Wednesday, March 03, 2010

Drink Like a Fish

Paul from Boyne City asked about the idiom to drink like a fish. It means to consume large amounts of alcoholic beverages.

The image evoked is of a fish immersed in water constantly opening and closing its mouth, as if drinking. Fish need oxygen to live, too. When a fish opens and closes its mouth, it is actually pumping oxygenated water back through the gills. The gills contain thousands of tiny blood vessels, so as water passes over the gills, oxygen is absorbed directly into the bloodstream.

The Oxford English Dictionary cites Congreve’s Way of the World [1700] as an example: “Thou art both as drunk and as mute as a fish.”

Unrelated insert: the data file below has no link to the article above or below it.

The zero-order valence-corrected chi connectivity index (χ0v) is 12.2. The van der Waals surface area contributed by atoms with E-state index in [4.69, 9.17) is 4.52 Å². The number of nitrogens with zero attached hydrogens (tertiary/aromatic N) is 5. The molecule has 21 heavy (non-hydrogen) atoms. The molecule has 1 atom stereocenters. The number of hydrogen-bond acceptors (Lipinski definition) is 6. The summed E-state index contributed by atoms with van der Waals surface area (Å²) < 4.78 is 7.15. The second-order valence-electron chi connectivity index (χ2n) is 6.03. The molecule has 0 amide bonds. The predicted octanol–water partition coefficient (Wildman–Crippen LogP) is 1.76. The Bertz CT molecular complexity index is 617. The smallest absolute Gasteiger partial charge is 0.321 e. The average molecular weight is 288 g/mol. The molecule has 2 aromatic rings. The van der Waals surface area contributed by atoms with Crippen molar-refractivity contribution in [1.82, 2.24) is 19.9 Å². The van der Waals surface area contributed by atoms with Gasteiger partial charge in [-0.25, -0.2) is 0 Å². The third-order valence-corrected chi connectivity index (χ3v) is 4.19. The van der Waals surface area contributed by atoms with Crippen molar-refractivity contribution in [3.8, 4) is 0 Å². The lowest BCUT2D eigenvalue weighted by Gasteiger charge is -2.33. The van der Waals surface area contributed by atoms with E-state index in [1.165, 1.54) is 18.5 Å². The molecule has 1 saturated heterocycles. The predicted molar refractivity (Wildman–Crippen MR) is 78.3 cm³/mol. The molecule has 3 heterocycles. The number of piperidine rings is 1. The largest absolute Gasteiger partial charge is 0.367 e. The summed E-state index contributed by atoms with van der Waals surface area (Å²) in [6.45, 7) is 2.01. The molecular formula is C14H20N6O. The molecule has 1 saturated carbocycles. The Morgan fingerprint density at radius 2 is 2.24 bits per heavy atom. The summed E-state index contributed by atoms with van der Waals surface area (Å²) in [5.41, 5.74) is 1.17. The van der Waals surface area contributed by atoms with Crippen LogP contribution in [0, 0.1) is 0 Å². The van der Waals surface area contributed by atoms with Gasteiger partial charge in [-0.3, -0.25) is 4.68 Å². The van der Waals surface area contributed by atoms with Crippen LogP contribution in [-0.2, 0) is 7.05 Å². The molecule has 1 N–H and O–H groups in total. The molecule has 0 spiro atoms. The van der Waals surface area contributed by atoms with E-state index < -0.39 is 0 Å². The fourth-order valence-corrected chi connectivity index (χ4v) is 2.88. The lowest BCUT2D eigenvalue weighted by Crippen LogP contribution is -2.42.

WordReference.com contains variation of this saying in other languages.

  • Hungarian: to drink like a pelican or like a brush maker.
  • Portuguese: to drink like an opossum.
  • Dutch: to drink like a Knight Templar or like a leech.
  • Italian: to drink like a sponge.
  • Esperanto: to drink like a funnel.
  • Spanish: to drink like a Cossack.
  • Finnish: to drink like a sponge.
  • Austrian German: to drink like a cow.
  • Russian: to drink like a shoemaker.
  • Catalan: to drink like a chair maker or like a musician.
  • Greek: to drink like a sponge or like a horse.
  • Serbian: to drink like a snake

We also have drunk as a skunk, drunk as a lord, drunk as a badger, drunk as a monkey, drunk as a pig, drunk as a shrew, drunk as a fiddler, drunk as a tick, drunk as a bicycle [Urban Dictionary], drunk as a plum [Czech], and drunk as a sailor.

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